Friday, November 23, 2012

4 Words to Avoid

While I grew up I remembered my coach gave me a few sentences to read, repeat and speak to myself and they are sentences of strung up words to create confidence, encouragement and self esteem power to oneself.

Ever since then I constantly seek on quotes of inspiration and now it is predominantly in posters constantly thrown out by fellow friends on facebook.

Words are power, words give us emotions, words describe music. Words to me are very important.

So I feel that it is important to choose our words. They can be a tool to power. To freedom, to anything one heart desires. 

So thought I'd share the words we should / could / if we want to avoid because these words sometimes lead to extremities that may degrade relationships, emotions and spiritual soul in the end. Everything in moderate shall I say? ;)


Courtesy from Mind Body Green

The words we use have a powerful effect on us, way beyond the basic meaning of the words themselves.

We use words to express ourselves. These words create a specific emotion within us. This emotion creates a cascade of reactions in every system of our body: hormonal, nervous, digestive, circulatory, respiratory etc. This physical reaction, created by specific words, is stored as a memory at a cellular level. When repeatedly created, this memory becomes a truth.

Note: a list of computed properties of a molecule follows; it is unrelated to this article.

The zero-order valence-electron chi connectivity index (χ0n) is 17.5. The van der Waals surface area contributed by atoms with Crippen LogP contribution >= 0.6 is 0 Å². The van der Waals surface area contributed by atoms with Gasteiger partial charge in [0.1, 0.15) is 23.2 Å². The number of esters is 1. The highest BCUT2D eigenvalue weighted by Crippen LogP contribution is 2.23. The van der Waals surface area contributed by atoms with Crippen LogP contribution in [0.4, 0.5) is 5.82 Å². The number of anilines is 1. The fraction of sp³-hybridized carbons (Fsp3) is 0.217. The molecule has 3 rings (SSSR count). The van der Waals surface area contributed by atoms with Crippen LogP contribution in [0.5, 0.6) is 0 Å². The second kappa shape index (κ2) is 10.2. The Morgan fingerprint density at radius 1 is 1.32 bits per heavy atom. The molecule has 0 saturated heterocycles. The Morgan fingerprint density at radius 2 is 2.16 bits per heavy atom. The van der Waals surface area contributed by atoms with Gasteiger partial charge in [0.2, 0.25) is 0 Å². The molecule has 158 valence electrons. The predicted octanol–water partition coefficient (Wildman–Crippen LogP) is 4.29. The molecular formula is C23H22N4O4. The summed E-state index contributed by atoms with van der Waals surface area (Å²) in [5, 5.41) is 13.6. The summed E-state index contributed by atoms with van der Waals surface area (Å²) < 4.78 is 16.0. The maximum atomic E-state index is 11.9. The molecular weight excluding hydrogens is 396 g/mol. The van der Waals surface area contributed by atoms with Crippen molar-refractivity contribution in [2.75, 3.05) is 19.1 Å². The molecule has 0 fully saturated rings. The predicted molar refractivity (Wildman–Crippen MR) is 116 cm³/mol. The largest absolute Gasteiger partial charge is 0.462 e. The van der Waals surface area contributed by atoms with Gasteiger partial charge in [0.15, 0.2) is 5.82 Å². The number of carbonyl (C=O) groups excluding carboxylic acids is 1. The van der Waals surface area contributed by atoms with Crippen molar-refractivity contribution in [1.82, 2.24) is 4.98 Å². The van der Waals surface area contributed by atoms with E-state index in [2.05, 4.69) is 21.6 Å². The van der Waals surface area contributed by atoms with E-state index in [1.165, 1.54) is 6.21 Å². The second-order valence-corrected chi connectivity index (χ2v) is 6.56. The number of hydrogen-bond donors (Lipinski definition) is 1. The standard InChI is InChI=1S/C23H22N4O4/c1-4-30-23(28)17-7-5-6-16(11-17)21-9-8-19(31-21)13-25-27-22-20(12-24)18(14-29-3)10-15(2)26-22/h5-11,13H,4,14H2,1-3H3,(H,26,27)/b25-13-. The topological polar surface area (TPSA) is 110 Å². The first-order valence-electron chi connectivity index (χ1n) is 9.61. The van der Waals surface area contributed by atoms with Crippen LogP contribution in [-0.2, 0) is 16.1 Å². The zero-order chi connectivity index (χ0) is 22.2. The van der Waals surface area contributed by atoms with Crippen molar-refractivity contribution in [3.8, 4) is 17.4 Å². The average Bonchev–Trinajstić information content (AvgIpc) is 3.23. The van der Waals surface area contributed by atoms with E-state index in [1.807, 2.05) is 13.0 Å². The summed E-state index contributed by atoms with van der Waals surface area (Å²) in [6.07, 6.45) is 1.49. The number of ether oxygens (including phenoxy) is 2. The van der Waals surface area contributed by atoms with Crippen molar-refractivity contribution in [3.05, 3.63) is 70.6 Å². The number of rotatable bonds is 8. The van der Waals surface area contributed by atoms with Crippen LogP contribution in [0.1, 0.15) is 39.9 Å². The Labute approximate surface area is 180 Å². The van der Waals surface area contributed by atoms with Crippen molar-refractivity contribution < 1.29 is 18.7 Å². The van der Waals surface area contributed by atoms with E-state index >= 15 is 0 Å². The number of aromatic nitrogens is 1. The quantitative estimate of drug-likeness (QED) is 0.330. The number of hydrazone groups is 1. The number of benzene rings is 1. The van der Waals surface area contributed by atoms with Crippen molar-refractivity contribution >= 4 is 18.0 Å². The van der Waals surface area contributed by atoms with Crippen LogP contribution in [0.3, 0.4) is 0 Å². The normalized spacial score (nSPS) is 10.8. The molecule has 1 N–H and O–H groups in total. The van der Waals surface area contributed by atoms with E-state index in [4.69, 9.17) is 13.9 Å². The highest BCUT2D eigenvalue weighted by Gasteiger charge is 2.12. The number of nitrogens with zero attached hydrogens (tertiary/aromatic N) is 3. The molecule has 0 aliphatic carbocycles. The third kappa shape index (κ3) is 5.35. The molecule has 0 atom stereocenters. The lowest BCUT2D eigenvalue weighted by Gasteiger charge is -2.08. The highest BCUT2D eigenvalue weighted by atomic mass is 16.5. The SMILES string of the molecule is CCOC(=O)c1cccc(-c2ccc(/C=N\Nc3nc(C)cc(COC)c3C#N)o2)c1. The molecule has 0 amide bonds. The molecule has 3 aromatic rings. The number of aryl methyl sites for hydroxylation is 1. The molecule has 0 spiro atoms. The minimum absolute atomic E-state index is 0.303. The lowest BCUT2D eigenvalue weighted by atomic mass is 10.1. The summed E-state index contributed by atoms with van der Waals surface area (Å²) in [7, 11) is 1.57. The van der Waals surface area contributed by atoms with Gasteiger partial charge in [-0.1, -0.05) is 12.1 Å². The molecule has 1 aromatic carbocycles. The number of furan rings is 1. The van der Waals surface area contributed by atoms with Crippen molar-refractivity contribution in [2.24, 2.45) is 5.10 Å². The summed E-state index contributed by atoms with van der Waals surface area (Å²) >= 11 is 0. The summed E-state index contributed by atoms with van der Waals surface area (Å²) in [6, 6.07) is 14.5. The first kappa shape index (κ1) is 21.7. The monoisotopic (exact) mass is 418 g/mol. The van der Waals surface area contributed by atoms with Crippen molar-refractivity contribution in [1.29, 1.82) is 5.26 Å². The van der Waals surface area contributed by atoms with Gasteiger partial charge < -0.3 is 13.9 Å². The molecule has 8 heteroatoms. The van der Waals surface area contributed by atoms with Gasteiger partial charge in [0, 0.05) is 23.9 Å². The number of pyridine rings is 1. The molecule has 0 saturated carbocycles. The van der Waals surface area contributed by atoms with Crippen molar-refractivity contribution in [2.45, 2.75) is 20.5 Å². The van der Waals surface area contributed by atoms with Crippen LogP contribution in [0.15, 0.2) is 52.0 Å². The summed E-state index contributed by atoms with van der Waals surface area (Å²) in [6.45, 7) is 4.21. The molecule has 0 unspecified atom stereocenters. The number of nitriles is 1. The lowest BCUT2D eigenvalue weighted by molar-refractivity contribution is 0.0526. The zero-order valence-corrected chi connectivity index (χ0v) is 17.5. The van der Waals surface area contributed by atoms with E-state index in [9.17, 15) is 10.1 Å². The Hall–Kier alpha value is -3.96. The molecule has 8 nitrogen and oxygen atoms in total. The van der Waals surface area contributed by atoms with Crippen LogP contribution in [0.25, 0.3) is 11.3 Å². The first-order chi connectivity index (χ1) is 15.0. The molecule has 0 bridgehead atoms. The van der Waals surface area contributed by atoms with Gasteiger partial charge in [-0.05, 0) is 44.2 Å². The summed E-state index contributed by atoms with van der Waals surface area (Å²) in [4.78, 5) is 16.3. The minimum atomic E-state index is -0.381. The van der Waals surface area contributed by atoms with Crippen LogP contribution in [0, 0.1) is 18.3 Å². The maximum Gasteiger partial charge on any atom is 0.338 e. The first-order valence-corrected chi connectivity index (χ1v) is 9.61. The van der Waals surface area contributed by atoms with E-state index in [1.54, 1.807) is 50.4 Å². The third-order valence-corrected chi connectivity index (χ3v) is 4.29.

The following four words are commonly used and abused on a daily basis, way more than we can imagine. They’re not rude words, or even offensive. Yet they are intricately linked to creating negative truths within us. They are intrinsically tied to judgment, criticism, and defeatism and are fundamentally disempowering through their lack of flexibility and change.

How often do you find yourself using these four words, and do you actually mean them when you use them?

Always: Do you/he/she/they really always do/say this, that, or the other?
Never: Really? Ever, ever? Not even once?
Everyone: Every single body? Surely not, we are a diverse bunch after all.
No one: If you’ve had the thought then most likely ‘someone’ is/does/says…

Talk about making a mountain out of a molehill! You see, these words may seem innocent enough, but notice what happens next time you use one of them in a negative situation. How does it make you feel about the situation? How does it affect your current state of mind? Does it empower you to resolve the situation? Probably not…

The antidote:

Catch yourself using any of these words in a sentence, whether it’s about you or someone else and immediately replace them - out loud - with ‘no, actually, that’s not true, what I really mean is often/lately/he, she, they/sometimes etc.’ This will help you to put things into perspective, to verbalize them as they really are, in this particular situation. This is your reality here and now, it is not a universal truth.


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